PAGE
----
This was written by Kelli Cooper of AdultADHD.net.
When it comes to treating ADHD, many are dissatisfied with the results of standard medications and are interested in finding supplemental treatments, such as diet, herbs, vitamins or minerals. When it comes to alternative treatments for this condition, there is no definitve guidelines as research has produced mixed results in most cases. But, this does not mean that none of these treatments would work. An individual supplement may not produce benefit everyone who tries it and it may take some trial and error to find the right alternative treatments. Working with a healthcare practitioner knowledgeable about using alternative medicine for ADHD may be a good idea.
Standard Multi-Vitamin/Mineral Pill
There is a reason that eating a balanced diet is at the top of the recommendation list for any type of health condition, whether mental or physical—the nutrients provided in food help our body function at its best and keep it in tip-top shape. Most of us fail to meet our basic needs and getting all the nutrients in the recommended amounts is particularly important when we have any sort of health issue. A daily multi-vitamin/mineral pill is a great way to make up for the holes in our daily diet.
Omega-3 Fatty Acids
Omega-3 fatty acids serve many important functions in the body and they are particularly concentrated in the brain, where they serve many important functions, such as helping build the protective cover around the brain’s nerve fibers. Research has shown that it may help improve certain symptoms of ADHD, such as the inability to organize information. Fish contains the omega-3 fats best utilized by the body and particularly rich sources include salmon, tuna, mackerel, herring, trout and sardines. Good plant sources include flax seed, hemp seed, pumpkin seed and walnuts.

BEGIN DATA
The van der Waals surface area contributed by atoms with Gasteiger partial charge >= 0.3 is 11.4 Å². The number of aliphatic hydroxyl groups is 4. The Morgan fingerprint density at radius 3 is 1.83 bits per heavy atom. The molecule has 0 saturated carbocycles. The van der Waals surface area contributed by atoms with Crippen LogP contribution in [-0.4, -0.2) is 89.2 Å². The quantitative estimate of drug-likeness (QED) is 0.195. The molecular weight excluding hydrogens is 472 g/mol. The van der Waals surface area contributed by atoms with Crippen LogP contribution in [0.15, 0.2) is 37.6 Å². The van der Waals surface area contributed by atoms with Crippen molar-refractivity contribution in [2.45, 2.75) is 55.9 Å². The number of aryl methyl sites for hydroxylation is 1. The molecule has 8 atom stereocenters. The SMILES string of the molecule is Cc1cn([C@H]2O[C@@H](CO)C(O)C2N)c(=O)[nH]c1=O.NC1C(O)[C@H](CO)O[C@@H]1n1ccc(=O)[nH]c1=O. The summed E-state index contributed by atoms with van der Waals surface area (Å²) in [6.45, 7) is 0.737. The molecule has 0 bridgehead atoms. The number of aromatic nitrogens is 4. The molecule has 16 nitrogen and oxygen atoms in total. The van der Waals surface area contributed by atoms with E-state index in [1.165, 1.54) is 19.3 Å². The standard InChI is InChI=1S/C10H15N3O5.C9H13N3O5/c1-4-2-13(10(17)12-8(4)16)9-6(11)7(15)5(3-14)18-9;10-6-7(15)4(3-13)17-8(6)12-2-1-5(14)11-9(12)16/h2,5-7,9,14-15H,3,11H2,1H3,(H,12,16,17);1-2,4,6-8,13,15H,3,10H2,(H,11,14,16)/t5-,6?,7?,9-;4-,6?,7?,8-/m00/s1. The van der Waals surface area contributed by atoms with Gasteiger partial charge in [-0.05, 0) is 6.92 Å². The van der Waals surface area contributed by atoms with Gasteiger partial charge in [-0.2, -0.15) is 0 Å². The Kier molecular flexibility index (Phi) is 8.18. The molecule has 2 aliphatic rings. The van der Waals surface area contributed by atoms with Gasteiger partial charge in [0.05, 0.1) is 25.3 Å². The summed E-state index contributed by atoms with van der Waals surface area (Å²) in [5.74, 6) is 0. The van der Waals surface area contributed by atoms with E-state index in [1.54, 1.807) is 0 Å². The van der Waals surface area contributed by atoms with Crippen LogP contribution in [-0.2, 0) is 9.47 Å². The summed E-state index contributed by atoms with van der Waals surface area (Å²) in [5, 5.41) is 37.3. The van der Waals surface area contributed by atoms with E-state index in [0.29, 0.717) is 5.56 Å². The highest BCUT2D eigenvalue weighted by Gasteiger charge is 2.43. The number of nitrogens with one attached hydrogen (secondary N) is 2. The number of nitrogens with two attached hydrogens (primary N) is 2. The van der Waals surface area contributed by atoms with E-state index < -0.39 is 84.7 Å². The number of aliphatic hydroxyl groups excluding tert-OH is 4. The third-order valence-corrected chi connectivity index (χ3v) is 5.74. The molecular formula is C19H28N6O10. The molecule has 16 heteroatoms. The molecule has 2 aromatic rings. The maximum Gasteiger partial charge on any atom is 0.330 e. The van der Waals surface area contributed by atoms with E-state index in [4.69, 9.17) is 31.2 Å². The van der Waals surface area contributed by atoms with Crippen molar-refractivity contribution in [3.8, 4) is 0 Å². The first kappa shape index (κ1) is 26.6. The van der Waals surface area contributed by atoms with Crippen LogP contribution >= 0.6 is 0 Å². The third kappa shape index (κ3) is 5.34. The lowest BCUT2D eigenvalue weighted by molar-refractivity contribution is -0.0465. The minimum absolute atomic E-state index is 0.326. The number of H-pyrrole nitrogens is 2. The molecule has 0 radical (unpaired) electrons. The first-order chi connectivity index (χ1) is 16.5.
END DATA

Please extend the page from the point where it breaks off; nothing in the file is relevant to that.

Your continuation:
Zinc regulates the activities of many substances that directly impact behavior, such as certain chemicals in the brain, melatonin and fatty acids. According to WebMD, several studies have found that many children with ADHD have low levels of zinc in their body and supplementation has been linked with reducing impulstivity and hyperactivity; it does not seem to do much to address inattention, one of the other major symptoms of this condition. Zinc can be toxic in high doses so you should consult with a health care professional on the appropriate dose for you or your child.
Melatonin is a hormone that naturally occurs in your body and regulates sleeping patterns. Some evidence suggests it may help improve sleep in people who suffer from ADHD; it will likley have little impact on actual symptoms of the condition, however.
Other Potentially Helpful Supplements
Taking both gingko biloba and ginseng may help reduce symptoms of ADHD. The University of Maryland Medical Center reports that low levels of vitamin B-6 and magnesium may worsen symptoms of ADHD; low levels of magnesium have been associated with irritablilty, decreased attention span and mental confusion, while low levels of B-6 may reduce production of important brain chemicals.
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